Nishihitokappuyama [Bogatyr Ridge]

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  • Japan - administered by Russia
  • Kuril Islands
  • Stratovolcano
  • Unknown
  • Country
  • Subregion Name
  • Primary Volcano Type
  • Last Known Eruption
  • 44.833°N
  • 147.342°E

  • 1634 m
    5360 ft

  • 290060
  • Latitude
  • Longitude

  • Summit

  • Volcano

There are no activity reports for Nishihitokappuyama [Bogatyr Ridge].

 Available Weekly Reports

There are no Weekly Reports available for Nishihitokappuyama [Bogatyr Ridge].

There are no Holocene eruptions known for Nishihitokappuyama [Bogatyr Ridge]. If this volcano has had large eruptions prior to 10,000 years ago, information might be found in the LaMEVE (Large Magnitude Explosive Volcanic Eruptions) database, a part of the Volcano Global Risk Identification and Analysis Project (VOGRIPA).

The following references are the sources used for data regarding this volcano. References are linked directly to our volcano data file. Discussion of another volcano or eruption (sometimes far from the one that is the subject of the manuscript) may produce a citation that is not at all apparent from the title. Additional discussion of data sources can be found under Volcano Data Criteria.

Gorshkov G S, 1970. Volcanism and the Upper Mantle; Investigations in the Kurile Island Arc. New York: Plenum Publishing Corp, 385 p.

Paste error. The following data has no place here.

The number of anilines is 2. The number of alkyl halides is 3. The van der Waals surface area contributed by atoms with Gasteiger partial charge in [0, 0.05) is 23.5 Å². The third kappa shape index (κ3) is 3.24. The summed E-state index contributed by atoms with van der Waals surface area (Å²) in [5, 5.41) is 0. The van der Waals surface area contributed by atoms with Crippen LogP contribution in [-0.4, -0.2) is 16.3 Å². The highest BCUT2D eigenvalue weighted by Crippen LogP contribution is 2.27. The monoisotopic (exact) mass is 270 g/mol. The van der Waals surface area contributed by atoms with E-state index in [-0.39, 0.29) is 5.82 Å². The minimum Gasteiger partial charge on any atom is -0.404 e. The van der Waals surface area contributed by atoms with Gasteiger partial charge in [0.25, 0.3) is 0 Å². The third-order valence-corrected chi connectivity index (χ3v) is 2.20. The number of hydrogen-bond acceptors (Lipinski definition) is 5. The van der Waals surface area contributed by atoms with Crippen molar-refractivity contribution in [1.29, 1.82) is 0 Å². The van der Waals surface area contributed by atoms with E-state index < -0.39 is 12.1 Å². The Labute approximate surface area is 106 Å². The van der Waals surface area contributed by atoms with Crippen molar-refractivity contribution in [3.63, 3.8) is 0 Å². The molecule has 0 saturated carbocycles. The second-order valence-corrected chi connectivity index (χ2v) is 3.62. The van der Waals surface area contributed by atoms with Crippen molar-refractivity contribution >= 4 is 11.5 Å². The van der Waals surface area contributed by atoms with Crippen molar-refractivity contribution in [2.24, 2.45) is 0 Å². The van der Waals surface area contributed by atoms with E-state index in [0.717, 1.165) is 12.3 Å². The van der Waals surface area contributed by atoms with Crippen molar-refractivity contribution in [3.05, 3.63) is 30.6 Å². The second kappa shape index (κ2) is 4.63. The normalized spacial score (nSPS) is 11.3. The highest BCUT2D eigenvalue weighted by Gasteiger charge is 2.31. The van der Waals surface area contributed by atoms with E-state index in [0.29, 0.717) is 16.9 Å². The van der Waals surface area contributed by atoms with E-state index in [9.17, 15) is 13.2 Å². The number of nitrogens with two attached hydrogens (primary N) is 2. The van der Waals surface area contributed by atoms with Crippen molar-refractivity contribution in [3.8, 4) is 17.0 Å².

IAVCEI, 1973-80. Post-Miocene Volcanoes of the World. IAVCEI Data Sheets, Rome: Internatl Assoc Volc Chemistry Earth's Interior..

Nakano S, Yamamoto T, Iwaya T, Itoh J, Takada A, 2001-. Quaternary Volcanoes of Japan. Geol Surv Japan, AIST,

The Nishihitokappuyama [Bogatyr Ridge] volcano on Iturup Island in the southern Kuriles consists of a cluster of small NE-SW-trending late-Pleistocene to Holocene cones and craters, along with the larger Stokap stratovolcano at the SW end of the ridge. The basaltic-andesite to andesitic Stokap is capped by a complex of 8-10 cones and explosion craters, the largest of which contains a lake. The volcanic chain was constructed over a high Pleistocene base, whose glaciated surface is covered by lava flows from Stokap that reach to both the Pacific Ocean and the Sea of Okhotsk. No historical eruptions are known from the volcanic chain.